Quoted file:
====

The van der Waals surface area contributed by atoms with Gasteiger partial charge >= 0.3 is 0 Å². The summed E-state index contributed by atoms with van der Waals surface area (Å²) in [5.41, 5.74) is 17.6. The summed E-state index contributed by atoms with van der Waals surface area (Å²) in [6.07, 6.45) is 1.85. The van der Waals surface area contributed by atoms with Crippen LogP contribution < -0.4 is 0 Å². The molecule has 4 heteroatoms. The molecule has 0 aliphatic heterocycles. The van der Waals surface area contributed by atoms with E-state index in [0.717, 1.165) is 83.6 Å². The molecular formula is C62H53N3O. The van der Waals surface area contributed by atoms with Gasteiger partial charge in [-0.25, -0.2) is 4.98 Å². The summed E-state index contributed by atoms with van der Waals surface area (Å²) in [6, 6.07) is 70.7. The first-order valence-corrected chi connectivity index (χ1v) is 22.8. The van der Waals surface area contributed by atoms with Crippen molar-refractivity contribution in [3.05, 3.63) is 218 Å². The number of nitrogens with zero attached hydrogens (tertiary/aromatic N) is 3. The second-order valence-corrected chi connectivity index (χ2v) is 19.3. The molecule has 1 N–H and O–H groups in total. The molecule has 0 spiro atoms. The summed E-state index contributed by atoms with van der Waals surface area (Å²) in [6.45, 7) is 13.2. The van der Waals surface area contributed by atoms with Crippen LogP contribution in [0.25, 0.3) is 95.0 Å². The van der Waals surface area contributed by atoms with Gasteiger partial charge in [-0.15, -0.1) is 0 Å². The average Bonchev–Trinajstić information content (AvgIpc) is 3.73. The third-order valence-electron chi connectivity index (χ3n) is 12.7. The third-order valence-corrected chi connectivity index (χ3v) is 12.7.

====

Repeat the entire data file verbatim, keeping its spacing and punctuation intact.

The van der Waals surface area contributed by atoms with Gasteiger partial charge >= 0.3 is 0 Å². The summed E-state index contributed by atoms with van der Waals surface area (Å²) in [5.41, 5.74) is 17.6. The summed E-state index contributed by atoms with van der Waals surface area (Å²) in [6.07, 6.45) is 1.85. The van der Waals surface area contributed by atoms with Crippen LogP contribution < -0.4 is 0 Å². The molecule has 4 heteroatoms. The molecule has 0 aliphatic heterocycles. The van der Waals surface area contributed by atoms with E-state index in [0.717, 1.165) is 83.6 Å². The molecular formula is C62H53N3O. The van der Waals surface area contributed by atoms with Gasteiger partial charge in [-0.25, -0.2) is 4.98 Å². The summed E-state index contributed by atoms with van der Waals surface area (Å²) in [6, 6.07) is 70.7. The first-order valence-corrected chi connectivity index (χ1v) is 22.8. The van der Waals surface area contributed by atoms with Crippen molar-refractivity contribution in [3.05, 3.63) is 218 Å². The number of nitrogens with zero attached hydrogens (tertiary/aromatic N) is 3. The second-order valence-corrected chi connectivity index (χ2v) is 19.3. The molecule has 1 N–H and O–H groups in total. The molecule has 0 spiro atoms. The summed E-state index contributed by atoms with van der Waals surface area (Å²) in [6.45, 7) is 13.2. The van der Waals surface area contributed by atoms with Crippen LogP contribution in [0.25, 0.3) is 95.0 Å². The van der Waals surface area contributed by atoms with Gasteiger partial charge in [-0.15, -0.1) is 0 Å². The average Bonchev–Trinajstić information content (AvgIpc) is 3.73. The third-order valence-electron chi connectivity index (χ3n) is 12.7. The third-order valence-corrected chi connectivity index (χ3v) is 12.7.